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Cape Town Film Festival kicks off with SA's Oscar hopeful

2018-10-10 14:49
Sew the Winter to my Skin director Jahmil X.T. Qub

Cape Town - The South African film industry might have taken a hit in recent years with domestic market share dropping to 4% in 2017, but festivals like The Cape Town International Film Market and Festival have set out to spur investment and interest in the emerging voices and visions that abound in this country and beyond. 

On Tuesday night, Cape Town rolled out the red carpet to open the festival that boasts a slate that includes some 80 feature films, 20 documentaries, and 66 short films, selected out of more than 700 entries from 78 countries across the globe. 

Of these, South Africa represents ten of the feature films to be screened, including Nicola Hanekom’s Cut-Out Girls, Aya, a film written in two days and shot in three, Sara Blecher’s gangster genre-based Mayfair, as well as renowned director Sallas de Jager’s Dominee Tienie

But while diverse talents are honoured in the festival line-up, one of the most timely and necessary discussions is sadly neglected. Cut-Out Girls, loosely based on Hanekom’s stage play that deals with date rape, is one of only a handful of films that deals in the realm of the #MeToo movement. 

While there is a strong body of work by women filmmakers, and the inclusion of films concerning women’s and minorities’ rights, the absence of the necessary filmic discussion of sexual assault is vexing.

The slate of LGBTQ films, however, speaks truth to the festival’s commitment to creating space for rising, or underrepresented talent from and about this community. These include South African Christiaan Olwagen’s Kanarie, Dutch director Ellen Smit’s Just Friends (Gewoon Vriendin), and the beautiful Rafiki (Friend), the much-acclaimed Kenyan drama by Wanuri Kahiu. 


The festival opened with South Africa’s official submission in the foreign language category of next year’s Oscars, Sew the Winter to my Skin. Director Jahmil X.T. Qubeka’s film will compete for a coveted nomination against 87 submissions that also includes first-time entrants Niger and Malawi.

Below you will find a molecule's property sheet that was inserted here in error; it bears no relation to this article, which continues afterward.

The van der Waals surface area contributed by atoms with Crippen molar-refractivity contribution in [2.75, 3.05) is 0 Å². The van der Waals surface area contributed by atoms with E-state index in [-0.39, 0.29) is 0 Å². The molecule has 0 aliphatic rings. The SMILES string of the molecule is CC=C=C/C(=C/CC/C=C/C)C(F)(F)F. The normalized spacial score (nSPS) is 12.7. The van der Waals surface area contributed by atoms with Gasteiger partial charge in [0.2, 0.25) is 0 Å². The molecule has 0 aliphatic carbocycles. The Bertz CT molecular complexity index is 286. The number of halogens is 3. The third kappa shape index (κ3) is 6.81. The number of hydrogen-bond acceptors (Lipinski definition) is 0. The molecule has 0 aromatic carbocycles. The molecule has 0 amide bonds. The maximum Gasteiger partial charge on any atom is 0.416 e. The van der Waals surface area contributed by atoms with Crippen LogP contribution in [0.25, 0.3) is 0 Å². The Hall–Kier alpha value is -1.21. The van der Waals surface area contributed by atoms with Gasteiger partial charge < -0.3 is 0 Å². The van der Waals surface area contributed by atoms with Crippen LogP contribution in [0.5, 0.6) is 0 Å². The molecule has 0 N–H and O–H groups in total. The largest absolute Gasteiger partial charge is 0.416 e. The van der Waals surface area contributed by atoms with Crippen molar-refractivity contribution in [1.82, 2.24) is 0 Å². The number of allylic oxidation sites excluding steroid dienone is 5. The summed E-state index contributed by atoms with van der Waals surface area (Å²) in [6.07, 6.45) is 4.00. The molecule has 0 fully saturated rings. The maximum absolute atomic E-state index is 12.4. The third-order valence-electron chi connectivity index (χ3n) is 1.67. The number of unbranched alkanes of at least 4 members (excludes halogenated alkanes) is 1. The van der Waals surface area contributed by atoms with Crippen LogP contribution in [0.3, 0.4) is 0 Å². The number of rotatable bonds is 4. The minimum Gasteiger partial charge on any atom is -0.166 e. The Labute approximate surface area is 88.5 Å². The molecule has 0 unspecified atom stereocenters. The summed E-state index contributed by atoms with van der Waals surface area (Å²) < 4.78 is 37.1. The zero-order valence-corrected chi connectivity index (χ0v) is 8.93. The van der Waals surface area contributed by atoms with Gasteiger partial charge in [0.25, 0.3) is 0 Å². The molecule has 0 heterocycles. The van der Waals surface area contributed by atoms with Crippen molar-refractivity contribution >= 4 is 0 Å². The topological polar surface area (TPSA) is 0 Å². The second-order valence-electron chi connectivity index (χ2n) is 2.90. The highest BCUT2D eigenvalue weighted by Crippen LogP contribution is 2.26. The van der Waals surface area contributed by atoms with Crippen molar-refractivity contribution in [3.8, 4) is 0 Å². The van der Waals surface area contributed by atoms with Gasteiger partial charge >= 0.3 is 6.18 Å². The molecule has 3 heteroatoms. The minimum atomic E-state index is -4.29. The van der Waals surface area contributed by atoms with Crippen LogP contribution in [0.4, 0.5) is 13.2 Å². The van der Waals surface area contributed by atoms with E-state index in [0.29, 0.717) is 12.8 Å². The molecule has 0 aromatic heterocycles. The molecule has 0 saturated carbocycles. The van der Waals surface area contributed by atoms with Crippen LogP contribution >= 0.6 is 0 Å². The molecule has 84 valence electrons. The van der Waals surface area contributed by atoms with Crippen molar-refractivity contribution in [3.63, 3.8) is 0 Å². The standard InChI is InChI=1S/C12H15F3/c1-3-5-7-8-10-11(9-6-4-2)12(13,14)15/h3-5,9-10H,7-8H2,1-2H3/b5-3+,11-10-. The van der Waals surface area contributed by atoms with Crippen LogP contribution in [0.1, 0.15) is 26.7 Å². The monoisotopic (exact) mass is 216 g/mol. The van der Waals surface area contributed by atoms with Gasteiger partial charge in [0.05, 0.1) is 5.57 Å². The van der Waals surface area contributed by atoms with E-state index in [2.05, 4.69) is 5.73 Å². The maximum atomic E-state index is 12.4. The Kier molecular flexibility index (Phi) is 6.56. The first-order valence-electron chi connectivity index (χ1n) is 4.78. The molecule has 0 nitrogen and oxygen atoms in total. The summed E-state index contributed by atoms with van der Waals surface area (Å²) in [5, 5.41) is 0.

Over the past film release season, Cold War (by Polish director Pawel Pawlikowski) and Kazakhstan’s Ayka have emerged as clear favourites for the prize, having won some of the most prestigious awards at Cannes with incandescent performances and vivid directing. 

The road ahead will be tough for Sew the Winter to my Skin, as it suffers several miscues that hinders a rich visual experience that transforms the American-centric Western genre into an African Wild West. Several plot points that are left unattended for too long or introduced only to be foregone creates a confusing journey that could surely be epic had it shaved superfluous scenes and tightened the editing with a more focused vision of the story the filmmaker set out to tell. 

The film was, nevertheless, a strong choice to open the festival, which also presents a trading platform for local and international stakeholders – especially as Qubeka’s style is bold and untethered from “safe” and established genres and approaches. The film’s flaws then, seems less important in the present moment than his ideas of new, undaunted filmmaking and how to spread it, like a contagion, amongst his younger peers.

And gleaned from the audience’s reaction, the film impressed and entertained. The loud cheers and applause was met with a beaming smile from Qubeka, as well as his heartfelt thanks to the film’s editor Layla Swart. He also brought the cast and crew up on the stage with him, acknowledging their work and commitment to produce a film that could very well bring South Africa’s next Oscar home. 


The festival runs until 19 October. The films are screened at the V&A Waterfront, and tickets are available here.

Read more on:    ctifmf 2018  |  film festival  |  movies

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